A week in Computer Security is a – very – long time

Last week, I enjoyed a long weekend and consequently had to fit 5 days of work into 4 days! Because of that, I didn’t have time to blog about a few things that we saw.


A week ago, SophosLabs saw and analyzed another piece of code that injected malicious Iframes into HTML and other files associated with web content. We also provided specific detection for the inserted Iframes as JS/Frame-A. The graph of detections after 7 days is already quite revealing.

Click here for bigger image

If you click the image you will see, along the top sites infected with JS/Framer-A. These sites range from a legal site to a church in the State Washington.


Also last week my colleagues in SophosLabs Australia encountered an infected airlines site. We got some press about this (see 1, 2). Unfortunately, due to the way that this attack was crafted, the system doesn’t allow the generation of a graph 🙁

At the time of writing, the site is still infected with Troj/Unsc-A, so I wouldn’t advise visiting it . Suffice to say, we have updated our protection to detect what is downloaded from this site.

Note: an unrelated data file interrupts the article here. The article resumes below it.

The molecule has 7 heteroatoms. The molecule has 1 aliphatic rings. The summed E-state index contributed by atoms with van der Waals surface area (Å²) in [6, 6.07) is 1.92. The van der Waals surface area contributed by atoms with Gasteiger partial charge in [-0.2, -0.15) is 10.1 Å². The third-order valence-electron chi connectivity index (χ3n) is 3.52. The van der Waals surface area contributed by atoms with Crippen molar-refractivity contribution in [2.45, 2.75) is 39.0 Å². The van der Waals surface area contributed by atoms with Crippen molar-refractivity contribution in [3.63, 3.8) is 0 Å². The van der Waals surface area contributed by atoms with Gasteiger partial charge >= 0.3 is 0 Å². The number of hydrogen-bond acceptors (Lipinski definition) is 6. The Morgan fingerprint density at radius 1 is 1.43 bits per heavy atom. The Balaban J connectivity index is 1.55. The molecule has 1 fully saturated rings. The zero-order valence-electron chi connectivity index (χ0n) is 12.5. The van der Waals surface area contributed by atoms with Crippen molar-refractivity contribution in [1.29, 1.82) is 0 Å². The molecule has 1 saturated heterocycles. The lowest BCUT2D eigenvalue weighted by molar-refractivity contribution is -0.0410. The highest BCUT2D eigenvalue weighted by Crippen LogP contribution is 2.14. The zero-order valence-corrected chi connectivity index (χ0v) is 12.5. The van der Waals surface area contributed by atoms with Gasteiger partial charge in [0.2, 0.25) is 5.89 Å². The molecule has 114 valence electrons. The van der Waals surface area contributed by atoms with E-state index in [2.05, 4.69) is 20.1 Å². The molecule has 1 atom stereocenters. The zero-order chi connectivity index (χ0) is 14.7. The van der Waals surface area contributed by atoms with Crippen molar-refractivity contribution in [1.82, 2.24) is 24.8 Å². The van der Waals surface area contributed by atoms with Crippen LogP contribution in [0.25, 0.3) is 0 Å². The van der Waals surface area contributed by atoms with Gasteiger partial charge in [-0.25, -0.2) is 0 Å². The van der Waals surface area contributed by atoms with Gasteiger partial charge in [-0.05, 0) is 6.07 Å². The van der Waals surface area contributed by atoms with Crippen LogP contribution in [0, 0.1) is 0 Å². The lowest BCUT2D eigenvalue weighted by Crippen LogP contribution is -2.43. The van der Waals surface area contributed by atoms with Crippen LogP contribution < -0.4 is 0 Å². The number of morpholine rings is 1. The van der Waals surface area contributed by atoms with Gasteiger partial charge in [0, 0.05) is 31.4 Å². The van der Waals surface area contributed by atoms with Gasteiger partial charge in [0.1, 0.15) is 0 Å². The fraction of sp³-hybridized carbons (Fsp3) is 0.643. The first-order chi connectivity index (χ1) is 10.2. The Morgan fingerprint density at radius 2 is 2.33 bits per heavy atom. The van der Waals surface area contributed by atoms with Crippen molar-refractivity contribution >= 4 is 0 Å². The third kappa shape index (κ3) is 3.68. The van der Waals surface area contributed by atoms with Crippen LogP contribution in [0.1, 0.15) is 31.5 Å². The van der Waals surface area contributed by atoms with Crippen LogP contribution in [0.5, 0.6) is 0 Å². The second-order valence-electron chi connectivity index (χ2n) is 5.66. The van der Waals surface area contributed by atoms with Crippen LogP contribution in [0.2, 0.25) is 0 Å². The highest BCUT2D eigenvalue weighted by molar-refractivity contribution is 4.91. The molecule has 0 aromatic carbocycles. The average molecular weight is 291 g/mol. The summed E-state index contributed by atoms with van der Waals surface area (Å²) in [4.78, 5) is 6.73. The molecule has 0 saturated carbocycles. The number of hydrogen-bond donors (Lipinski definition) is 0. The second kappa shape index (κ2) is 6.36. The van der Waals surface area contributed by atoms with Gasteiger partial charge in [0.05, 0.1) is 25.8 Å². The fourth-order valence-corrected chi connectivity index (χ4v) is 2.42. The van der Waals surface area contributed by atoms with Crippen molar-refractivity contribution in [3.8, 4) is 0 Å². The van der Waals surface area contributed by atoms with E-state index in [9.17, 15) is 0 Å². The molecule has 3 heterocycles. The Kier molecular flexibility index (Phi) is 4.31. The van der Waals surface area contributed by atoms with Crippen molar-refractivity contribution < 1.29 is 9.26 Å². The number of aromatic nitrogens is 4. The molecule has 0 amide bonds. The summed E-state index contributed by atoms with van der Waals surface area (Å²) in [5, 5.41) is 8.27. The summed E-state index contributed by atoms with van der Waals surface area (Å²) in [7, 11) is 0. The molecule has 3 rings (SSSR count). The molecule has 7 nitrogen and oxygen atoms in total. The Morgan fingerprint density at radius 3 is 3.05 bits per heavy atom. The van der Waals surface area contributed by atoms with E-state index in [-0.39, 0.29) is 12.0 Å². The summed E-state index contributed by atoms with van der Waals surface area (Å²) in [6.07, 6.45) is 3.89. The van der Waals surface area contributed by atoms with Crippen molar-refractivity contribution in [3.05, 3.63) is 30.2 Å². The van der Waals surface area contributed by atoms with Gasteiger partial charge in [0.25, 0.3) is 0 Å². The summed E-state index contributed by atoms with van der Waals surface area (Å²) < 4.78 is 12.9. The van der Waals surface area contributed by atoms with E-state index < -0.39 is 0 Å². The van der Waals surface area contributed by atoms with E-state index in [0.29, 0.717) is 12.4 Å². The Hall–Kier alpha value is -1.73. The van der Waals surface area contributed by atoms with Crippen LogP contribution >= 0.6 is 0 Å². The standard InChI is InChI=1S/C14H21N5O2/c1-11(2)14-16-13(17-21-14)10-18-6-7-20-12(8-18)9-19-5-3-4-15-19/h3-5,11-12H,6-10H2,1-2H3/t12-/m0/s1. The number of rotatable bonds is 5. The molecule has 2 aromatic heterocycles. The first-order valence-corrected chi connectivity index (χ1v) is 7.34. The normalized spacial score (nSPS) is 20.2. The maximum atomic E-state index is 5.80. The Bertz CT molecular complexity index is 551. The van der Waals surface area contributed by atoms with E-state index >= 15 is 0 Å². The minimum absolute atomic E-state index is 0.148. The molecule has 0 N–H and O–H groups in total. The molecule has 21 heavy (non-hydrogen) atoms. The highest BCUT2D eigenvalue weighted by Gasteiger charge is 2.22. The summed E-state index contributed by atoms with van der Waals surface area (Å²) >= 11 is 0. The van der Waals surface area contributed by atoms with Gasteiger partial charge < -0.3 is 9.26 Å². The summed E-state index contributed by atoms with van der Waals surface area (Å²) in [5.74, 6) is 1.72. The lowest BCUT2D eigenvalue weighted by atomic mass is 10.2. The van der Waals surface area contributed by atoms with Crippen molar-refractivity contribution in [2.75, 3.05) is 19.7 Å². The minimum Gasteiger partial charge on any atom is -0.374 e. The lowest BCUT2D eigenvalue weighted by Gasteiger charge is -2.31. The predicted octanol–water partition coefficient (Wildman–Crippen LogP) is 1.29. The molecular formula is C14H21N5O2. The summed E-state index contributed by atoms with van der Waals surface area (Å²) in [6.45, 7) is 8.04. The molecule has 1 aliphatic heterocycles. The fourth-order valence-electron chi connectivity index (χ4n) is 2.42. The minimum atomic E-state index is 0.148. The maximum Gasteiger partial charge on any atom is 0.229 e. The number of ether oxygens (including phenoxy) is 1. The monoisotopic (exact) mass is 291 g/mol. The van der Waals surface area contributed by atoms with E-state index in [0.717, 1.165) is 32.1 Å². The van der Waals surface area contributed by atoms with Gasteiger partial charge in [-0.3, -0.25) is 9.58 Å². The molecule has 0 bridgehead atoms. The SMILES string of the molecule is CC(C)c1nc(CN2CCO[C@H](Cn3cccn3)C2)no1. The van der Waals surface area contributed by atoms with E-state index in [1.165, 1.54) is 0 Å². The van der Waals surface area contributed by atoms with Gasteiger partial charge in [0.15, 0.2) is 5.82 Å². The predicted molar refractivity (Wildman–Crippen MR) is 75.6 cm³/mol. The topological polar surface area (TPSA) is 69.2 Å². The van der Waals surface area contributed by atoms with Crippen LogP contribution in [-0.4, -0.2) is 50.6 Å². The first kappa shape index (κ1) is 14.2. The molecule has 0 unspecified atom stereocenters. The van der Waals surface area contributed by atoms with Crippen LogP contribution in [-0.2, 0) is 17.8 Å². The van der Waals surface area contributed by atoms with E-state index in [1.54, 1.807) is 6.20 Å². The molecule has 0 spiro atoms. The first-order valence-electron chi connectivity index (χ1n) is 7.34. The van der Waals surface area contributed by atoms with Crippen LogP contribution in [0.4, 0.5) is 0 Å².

When I saw Trend’s piece on Gameige I thought that it was best to preempt any questions and do some research. Lo and behold our automated website analysis system generated some useful information on this attack.
The graph shows that Gameige has been affected by two distinct attacks that have affected several thousand websites in total. World of Warcraft sites, like Gameige, are generally setup and run by hobbyists who have little or no idea about computer security. The business case for allowing users access to such sites should take this into account.

What do Tesco, John Lewis, iPhones, Los Angeles and Holland have in common?

The first three were all targeted by an Angelenos whose websites were all hosted in Holland.


Spam is normally US-centric and it is rare that we see UK based companies targeted like this. The classic give away that this is spam is the bon mot at the end. Over this campaign the URLs, targets and the bon mots all changed in a recognizable way.

Normally, a week in SophosLabs is rarely as varied and noteworthy as last week’s but with malware and spam changing so quickly, they are likely to remain this busy.